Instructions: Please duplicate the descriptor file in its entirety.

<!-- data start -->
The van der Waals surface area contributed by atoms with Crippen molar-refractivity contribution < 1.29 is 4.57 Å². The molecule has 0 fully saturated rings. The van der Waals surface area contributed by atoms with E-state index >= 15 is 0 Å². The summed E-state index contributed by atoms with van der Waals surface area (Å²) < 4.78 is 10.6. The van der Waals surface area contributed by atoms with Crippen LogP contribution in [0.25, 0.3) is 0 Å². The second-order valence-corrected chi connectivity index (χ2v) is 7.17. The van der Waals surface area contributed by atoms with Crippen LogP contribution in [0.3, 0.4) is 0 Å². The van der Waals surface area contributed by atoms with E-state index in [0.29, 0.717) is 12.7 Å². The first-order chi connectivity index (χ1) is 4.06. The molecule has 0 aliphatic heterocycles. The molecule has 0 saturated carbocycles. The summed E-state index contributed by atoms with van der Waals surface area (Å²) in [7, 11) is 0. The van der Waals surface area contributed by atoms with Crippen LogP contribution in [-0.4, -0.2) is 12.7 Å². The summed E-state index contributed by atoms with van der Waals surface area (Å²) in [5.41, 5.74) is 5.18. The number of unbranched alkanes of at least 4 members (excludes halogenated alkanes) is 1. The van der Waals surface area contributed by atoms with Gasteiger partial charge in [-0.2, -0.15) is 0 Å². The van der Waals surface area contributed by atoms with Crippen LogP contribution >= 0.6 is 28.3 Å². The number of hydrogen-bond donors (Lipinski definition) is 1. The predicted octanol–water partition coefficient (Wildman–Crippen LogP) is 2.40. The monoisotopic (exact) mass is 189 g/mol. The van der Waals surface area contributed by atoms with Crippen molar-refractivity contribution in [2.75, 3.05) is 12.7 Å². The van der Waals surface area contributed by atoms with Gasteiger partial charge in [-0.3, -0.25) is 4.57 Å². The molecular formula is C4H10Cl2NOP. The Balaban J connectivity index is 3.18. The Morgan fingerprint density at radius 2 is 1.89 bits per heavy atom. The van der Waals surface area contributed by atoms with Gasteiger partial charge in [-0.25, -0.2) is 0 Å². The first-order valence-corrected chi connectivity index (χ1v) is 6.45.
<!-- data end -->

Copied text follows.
The van der Waals surface area contributed by atoms with Crippen molar-refractivity contribution < 1.29 is 4.57 Å². The molecule has 0 fully saturated rings. The van der Waals surface area contributed by atoms with E-state index >= 15 is 0 Å². The summed E-state index contributed by atoms with van der Waals surface area (Å²) < 4.78 is 10.6. The van der Waals surface area contributed by atoms with Crippen LogP contribution in [0.25, 0.3) is 0 Å². The second-order valence-corrected chi connectivity index (χ2v) is 7.17. The van der Waals surface area contributed by atoms with Crippen LogP contribution in [0.3, 0.4) is 0 Å². The van der Waals surface area contributed by atoms with E-state index in [0.29, 0.717) is 12.7 Å². The first-order chi connectivity index (χ1) is 4.06. The molecule has 0 aliphatic heterocycles. The molecule has 0 saturated carbocycles. The summed E-state index contributed by atoms with van der Waals surface area (Å²) in [7, 11) is 0. The van der Waals surface area contributed by atoms with Crippen LogP contribution in [-0.4, -0.2) is 12.7 Å². The summed E-state index contributed by atoms with van der Waals surface area (Å²) in [5.41, 5.74) is 5.18. The number of unbranched alkanes of at least 4 members (excludes halogenated alkanes) is 1. The van der Waals surface area contributed by atoms with Gasteiger partial charge in [-0.2, -0.15) is 0 Å². The van der Waals surface area contributed by atoms with Crippen LogP contribution >= 0.6 is 28.3 Å². The number of hydrogen-bond donors (Lipinski definition) is 1. The predicted octanol–water partition coefficient (Wildman–Crippen LogP) is 2.40. The monoisotopic (exact) mass is 189 g/mol. The van der Waals surface area contributed by atoms with Crippen molar-refractivity contribution in [2.75, 3.05) is 12.7 Å². The van der Waals surface area contributed by atoms with Gasteiger partial charge in [-0.3, -0.25) is 4.57 Å². The molecular formula is C4H10Cl2NOP. The Balaban J connectivity index is 3.18. The Morgan fingerprint density at radius 2 is 1.89 bits per heavy atom. The van der Waals surface area contributed by atoms with Gasteiger partial charge in [-0.25, -0.2) is 0 Å². The first-order valence-corrected chi connectivity index (χ1v) is 6.45.